On 26 January 2011 the European Commission declared the so-called Restructuring Clause (Sanierungsklausel) (Sec. 8c (1a) of the German Corporate Income Tax Act (CTA)) as inconsistent with EU funding guidelines. The decision of the European Commission is criticized by national experts and stresses the German economy with a hardly tolerable uncertainty as regards tax issues in restructurings.  

The Restructuring Clause allows, contrary to the general concept of Sec. 8c (1) CTA pursuant to which loss carry forwards cease to exit in cases of material changes in ownership, to carry forward losses if a material change in ownership occurs in order to allow a restructuring. Introduced in the time of the economic crises (16 July 2009), the clause was meant to be one of the main measures to overcome the crises. Frequently named “lex Opel” as a reference to its origins, the regulation was intended to help achieve an efficient stabilization of Germany as a business location.  

On 24 February 2010 the European Commission had already expressed doubts regarding the compliance of the Restructuring Clause with EU law. A formal investigation procedure was initiated. German tax authorities had reacted in March 2010 by suspending the application of the Restructuring Clause until the procedure was finalized. Prior assessments, however, stayed in effect.

Decision of the European Commission

The European Commission assessed in a formal procedure whether the Restructuring Clause is to be regarded a national government aid and, if so, if it is in compliance with the EU Common Market. In the eyes of the European Commission, the Restructuring Clause constitutes a state financed selective privilege for distressed companies and therefore a government aid. Furthermore, such aid shall not be justified by the nature and structure of the German system for loss carry forwards. The Commission states moreover that the requirements under which a government aid is permitted as a means of rescue or reorganization are not met. German experts criticize the use of a wrong reference system when debating the selectivity of the measure as well as a general lack of understanding of the German system of business taxation. Not the survival of loss carry forwards in case of a restructuring but their extinction under Sec. 8c (1) CTA is an exception from the general ability-to-pay principle. Such exception was introduced solely to effectively fight the former practice of purchasing shell companies only in order to use existing loss carry forwards. Thus, the counter-exemption under Sec. 8c (1a) CTA just reintroduces the general rule and does not have privilege effects.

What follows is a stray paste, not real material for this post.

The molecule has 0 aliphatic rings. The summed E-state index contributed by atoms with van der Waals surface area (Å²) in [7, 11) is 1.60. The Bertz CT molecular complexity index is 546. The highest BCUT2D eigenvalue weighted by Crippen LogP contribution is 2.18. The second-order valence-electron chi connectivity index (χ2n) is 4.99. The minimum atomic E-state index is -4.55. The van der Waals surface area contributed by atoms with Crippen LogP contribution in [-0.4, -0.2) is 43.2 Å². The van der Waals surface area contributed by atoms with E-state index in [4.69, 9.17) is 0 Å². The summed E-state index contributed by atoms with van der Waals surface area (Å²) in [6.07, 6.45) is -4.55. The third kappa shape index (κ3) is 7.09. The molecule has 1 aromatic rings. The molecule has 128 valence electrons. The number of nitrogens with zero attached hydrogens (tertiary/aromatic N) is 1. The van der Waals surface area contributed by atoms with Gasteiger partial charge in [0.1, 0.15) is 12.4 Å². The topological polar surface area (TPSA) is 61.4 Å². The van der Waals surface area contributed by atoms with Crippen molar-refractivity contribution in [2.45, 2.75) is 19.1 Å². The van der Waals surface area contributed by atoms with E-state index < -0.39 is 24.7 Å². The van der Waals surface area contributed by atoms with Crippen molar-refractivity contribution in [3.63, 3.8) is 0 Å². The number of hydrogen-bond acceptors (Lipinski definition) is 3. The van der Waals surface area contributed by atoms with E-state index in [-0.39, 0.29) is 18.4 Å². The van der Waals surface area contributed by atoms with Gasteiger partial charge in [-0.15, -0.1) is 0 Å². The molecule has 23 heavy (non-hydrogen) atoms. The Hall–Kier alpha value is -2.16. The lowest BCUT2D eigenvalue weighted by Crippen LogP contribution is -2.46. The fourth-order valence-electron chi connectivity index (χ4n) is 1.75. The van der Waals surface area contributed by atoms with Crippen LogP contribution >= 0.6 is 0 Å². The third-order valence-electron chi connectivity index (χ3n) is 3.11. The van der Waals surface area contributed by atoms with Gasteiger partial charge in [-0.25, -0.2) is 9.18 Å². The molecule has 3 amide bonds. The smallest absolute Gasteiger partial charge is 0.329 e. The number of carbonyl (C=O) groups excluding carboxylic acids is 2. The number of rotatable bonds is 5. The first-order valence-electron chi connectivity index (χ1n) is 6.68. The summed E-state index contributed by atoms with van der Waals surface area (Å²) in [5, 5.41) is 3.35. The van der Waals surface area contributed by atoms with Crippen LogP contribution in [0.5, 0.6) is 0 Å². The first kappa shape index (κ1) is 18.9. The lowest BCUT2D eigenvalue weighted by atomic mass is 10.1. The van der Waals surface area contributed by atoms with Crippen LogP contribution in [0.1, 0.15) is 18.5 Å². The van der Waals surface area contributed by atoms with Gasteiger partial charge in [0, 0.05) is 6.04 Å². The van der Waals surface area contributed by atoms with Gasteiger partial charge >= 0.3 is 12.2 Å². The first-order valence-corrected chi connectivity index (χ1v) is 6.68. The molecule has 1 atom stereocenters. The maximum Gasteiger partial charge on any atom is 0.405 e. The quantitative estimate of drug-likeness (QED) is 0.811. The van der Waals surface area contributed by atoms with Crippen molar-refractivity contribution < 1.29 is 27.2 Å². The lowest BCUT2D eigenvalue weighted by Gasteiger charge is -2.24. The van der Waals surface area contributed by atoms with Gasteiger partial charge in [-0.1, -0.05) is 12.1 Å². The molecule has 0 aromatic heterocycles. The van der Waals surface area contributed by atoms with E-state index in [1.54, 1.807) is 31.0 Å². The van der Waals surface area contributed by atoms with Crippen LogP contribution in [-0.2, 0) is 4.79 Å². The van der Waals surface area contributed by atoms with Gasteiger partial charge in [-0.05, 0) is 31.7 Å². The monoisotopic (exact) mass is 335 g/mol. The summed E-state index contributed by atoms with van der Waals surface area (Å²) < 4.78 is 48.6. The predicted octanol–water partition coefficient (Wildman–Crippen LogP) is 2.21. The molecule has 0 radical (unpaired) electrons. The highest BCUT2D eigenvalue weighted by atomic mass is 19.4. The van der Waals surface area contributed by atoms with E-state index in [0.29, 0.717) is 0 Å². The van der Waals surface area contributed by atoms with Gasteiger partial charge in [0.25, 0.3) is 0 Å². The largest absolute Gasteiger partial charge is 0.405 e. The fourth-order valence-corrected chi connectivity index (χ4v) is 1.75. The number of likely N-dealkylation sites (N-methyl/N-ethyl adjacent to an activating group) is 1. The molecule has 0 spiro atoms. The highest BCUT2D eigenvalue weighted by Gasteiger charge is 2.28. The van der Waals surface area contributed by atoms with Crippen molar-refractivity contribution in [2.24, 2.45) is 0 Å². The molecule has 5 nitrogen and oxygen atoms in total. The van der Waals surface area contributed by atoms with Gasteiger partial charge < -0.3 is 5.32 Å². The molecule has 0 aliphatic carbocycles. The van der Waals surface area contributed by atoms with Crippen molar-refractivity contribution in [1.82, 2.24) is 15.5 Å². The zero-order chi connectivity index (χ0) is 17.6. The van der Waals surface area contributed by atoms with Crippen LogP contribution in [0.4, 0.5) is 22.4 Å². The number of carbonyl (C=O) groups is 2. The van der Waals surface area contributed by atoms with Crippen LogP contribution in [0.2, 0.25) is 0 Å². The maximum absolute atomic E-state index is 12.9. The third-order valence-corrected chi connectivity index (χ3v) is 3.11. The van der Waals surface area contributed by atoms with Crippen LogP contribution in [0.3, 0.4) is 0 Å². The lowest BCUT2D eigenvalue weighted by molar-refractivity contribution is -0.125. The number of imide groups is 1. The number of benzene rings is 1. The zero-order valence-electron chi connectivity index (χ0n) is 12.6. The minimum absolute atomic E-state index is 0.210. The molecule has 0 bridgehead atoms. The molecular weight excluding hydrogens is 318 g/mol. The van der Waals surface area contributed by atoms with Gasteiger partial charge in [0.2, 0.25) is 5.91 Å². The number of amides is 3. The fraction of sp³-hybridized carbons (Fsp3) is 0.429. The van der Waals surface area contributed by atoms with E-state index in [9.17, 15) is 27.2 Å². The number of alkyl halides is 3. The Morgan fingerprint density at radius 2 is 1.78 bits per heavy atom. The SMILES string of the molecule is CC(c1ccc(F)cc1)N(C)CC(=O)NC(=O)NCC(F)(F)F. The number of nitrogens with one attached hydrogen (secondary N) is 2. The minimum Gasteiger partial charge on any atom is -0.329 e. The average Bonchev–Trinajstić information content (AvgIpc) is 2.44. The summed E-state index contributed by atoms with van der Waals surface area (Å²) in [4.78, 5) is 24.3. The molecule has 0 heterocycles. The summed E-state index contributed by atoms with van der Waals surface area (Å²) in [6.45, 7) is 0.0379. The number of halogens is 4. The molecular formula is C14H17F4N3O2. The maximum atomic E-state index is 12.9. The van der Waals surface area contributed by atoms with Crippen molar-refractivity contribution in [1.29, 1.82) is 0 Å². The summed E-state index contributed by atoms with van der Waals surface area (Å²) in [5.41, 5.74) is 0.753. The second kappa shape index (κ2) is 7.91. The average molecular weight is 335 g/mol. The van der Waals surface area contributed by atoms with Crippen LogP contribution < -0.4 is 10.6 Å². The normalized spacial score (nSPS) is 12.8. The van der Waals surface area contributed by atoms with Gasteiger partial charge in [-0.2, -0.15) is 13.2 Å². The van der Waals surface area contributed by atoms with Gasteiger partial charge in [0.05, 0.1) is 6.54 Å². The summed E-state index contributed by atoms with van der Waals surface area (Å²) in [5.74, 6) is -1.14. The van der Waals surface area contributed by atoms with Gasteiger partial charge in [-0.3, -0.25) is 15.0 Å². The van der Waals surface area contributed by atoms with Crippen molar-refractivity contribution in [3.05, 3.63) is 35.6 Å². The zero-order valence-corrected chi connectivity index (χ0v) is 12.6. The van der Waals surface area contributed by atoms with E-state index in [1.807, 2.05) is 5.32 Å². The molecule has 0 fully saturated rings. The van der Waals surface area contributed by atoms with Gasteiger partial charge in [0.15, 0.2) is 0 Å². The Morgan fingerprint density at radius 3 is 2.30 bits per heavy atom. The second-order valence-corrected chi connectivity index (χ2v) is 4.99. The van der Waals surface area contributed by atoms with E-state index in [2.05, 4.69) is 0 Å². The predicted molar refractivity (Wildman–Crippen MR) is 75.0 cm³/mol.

Reaction of the Federal Government

The Federal Government has announced its intention to fight the Commission’s decision before the European Court of Justice (ECJ). Such action would have no suspensory effect. Tax benefits that currently have to be regarded as government aids are thus to be claimed back by the Federal Republic.  

If Germany succeeds with an action to the ECJ, the Restructuring Clause might be applicable retroactively to the assessment periods 2008 to 2010 (as well as to future assessment periods).

Pursuant to a draft law currently discussed, the Restructuring Clause (Sec. 8c (1a) CTA) shall be abolished with retroactive effect as of 1 January 2011 (Draft Sec. 34 (7c) CTA).

Implications of the Commission’s Decision

The decision of the European Commission brought substantial uncertainties as to how to deal with tax issues in a restructuring. Beside the inapplicability of Sec. 8c (1a) CTA, there is serious concern that the Restructuring Decree (Sanierungserlass) dated 23 March 2003 might not withstand a potential review by the European Commission either. On the basis of such Decree issued by the Federal Ministry of Finance (Bundesfinanzministerium, BMF), the tax administration may grant (discretionary decision) an exemption from tax for restructuring gains (balance sheet profits from debt waivers during a restructuring). The threatening additional tax burdens in case of a negative decision by the European Commission makes companies reluctant as regards an application of the Restructuring Decree. There is also uncertainty within the tax administration. If the Restructuring Decree should really be tested by the Commission and if the outcome should be that is in breach with EU law, taxes on restructuring profits might be claimed for transactions of the past. It is likely that this would put at risk the existence of a number of companies.  

Taxation in restructuring scenarios means a challenge to companies and their legal advisors as well as to the tax authorities. There is currently a draft legislation aiming at facilitating the restructuring of companies. It has been requested to also introduce provisions on restructuring taxation in this context. At present, it is not foreseeable whether the German legislator will comply with such request.